Well first of all, I think it’s personal and each person has to individually decide if they want to use this as a platform for something else or not. I respect both ways. I respect the people who keep their lives and family out of the spotlight and want to live a normal life. At a certain point that becomes impossible, but I also admire the people who pick up a flag and say this is a cause that I’m really passionate about. You may think “I’m just an actor/writer and what the fuck do I know, so I should keep my mouth shut.” But why? I always thought that if I were to get up to a certain status and had a voice, that I would love to stand up for causes that I believe in and want to fight for them. At the end of the day, I’m a person just like everyone else and so we should listen to anyone who has the courage to stand up for what they believe in their heart. If you agree, you agree, and if you don’t, you don’t. I do think though, that actors have a really good opportunity to rally people to a cause and I think that’s important and should be taken into consideration.
Sticking to that subject, what is a social movement your passionate about?
I would say children. There is just something to me that breaks my heart when a child is sick or abused and can’t get proper medical care even though we are one of the richest countries in the world. That just really breaks my heart to see because I know we can be better about that and it’s just so easy to mess up a young person if we’re not careful. I also would say, started in large part because of my fiancee, being aware of the cruelty to animals and how it not only affects animals but us, is very important to me. With all the stuff they inject into animals and the factory farming practices, it’s quite hard to deny and look away for me. It really affects our own health too because we then put this into our body and it really does affect our health even more than we may realize.
With the rise of the Internet and the age of information that brought so many new socially conscious topics and events into the light, do you think movies/television will branch out into a more socially conscious direction as a result?
I think you can already see it. You might not be able to blatantly point it out like, “wow they’re really hammering this point home,” but I think if you pay attention and look closely at the really good shows, those themes are interwoven into the story. I think you see this in shows like Breaking Bad, The Wire, and even shows like The Walking Dead have subtle themes like that. The writers have just become incredibly good and therefore can weave so many things in the story indirectly. I hope that’s something that does catch on more, but it remains to be seen where it goes.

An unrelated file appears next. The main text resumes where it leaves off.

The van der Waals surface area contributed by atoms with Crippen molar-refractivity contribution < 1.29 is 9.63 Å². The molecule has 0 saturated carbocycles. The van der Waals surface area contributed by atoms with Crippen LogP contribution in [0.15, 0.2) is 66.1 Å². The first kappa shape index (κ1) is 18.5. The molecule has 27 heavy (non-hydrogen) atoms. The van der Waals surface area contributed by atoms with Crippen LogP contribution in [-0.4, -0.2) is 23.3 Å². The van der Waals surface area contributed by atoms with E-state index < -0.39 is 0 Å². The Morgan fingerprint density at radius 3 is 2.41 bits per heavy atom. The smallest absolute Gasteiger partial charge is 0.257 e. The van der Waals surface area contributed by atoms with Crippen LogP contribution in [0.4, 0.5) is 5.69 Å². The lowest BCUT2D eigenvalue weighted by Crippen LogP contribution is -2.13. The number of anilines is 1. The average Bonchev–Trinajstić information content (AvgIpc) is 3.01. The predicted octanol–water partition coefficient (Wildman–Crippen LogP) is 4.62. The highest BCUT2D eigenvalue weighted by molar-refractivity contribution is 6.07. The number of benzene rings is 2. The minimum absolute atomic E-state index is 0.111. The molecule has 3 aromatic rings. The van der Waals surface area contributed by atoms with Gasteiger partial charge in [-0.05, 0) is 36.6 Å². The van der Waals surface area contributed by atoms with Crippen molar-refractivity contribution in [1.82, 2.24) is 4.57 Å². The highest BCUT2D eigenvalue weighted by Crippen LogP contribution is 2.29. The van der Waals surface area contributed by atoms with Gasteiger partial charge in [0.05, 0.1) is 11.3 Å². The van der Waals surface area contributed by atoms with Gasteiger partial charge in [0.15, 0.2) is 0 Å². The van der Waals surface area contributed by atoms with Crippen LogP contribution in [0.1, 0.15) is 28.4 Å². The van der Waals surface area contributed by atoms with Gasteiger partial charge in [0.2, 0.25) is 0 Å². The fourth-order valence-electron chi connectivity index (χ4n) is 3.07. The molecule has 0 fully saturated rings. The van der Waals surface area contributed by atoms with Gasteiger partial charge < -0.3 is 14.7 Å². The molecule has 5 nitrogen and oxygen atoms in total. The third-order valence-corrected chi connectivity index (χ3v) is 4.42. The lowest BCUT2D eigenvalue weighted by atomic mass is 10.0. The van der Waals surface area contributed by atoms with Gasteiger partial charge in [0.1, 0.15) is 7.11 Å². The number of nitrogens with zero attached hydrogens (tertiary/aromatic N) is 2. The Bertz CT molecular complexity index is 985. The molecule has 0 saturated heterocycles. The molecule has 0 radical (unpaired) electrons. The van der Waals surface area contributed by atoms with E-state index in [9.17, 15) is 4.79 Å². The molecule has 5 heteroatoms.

Where do you see entertainment media going as a whole moving into the future?
It’s moving towards streaming for sure. The days of the four big network stations are slowly fading, and you see things like Hulu, Netflix, and Amazon streaming taking over because they can be accessed straight from your home console. I hope the days of going to the movie theatre don’t go away, but it might. At $16 a ticket compared to the option of just renting something at home for a few bucks, is making it hard for movie theatres to compete. I think there is something about sharing the experience in a public gathering amongst other people that is special, so I hope we don’t lose that as a culture. With the many good things about the Internet and live streaming, there is also the negative of it isolating us at times and a loss of public gatherings. I don’t think people want to just enjoy these experiences alone, so I hope movie theaters continue to stay relevant.
Where can people find your most current work and what is on the horizon for you?
As far as my current work, there are a couple of my recent films on Netflix and Amazon Streaming right now, including Devils Pass and my episodes of Burn Notice. Also, you can find Lost in a Crowd, which is the improv film I worked and am really proud of, online at http://lostinacrowd.vhx.tv.
As for what’s on the horizon, I recently just did a sci-fi movie called Watch the Sky, which I was an actor in, so that’s currently in the process of being sold. I’m also working on writing a few TV shows that hopefully I can sell soon. The main one though is the film Monumental. It’s a film in which I put in a ton of work and am really proud of. It has been submitted around to many festivals so were currently in the process of trying to sell it. Hopefully it will be available soon on something like Netflix or Amazon Streaming. (The trailer is provided below)
Lastly, what advice would you give to any young actors out there who are about to set out on their own journey into the art of actin?
Do it only if you love it. If you’re thinking, “I’m going to come out to L.A. and make some easy money and get famous,” then why are you doing it? If you’re passionate about it and absolutely love it, then come do it. Give it everything you have for as long as you can and if it’s not what you want to do anymore, then don’t do it anymore. I think too many times we get tied into that mindset of “this is the life you have to live” and “these are the choices you have to make”. I say No! Do what makes you happy and if it continues to make you happy, don’t let anyone tell you to stop doing it. Just make sure you have the passion because unless you’re a rare complete natural, this is a tough business and you’re going to need that passion to take the mental beating throughout the hard times. You’re going to have to work hard everyday, so just be prepared and know that going in.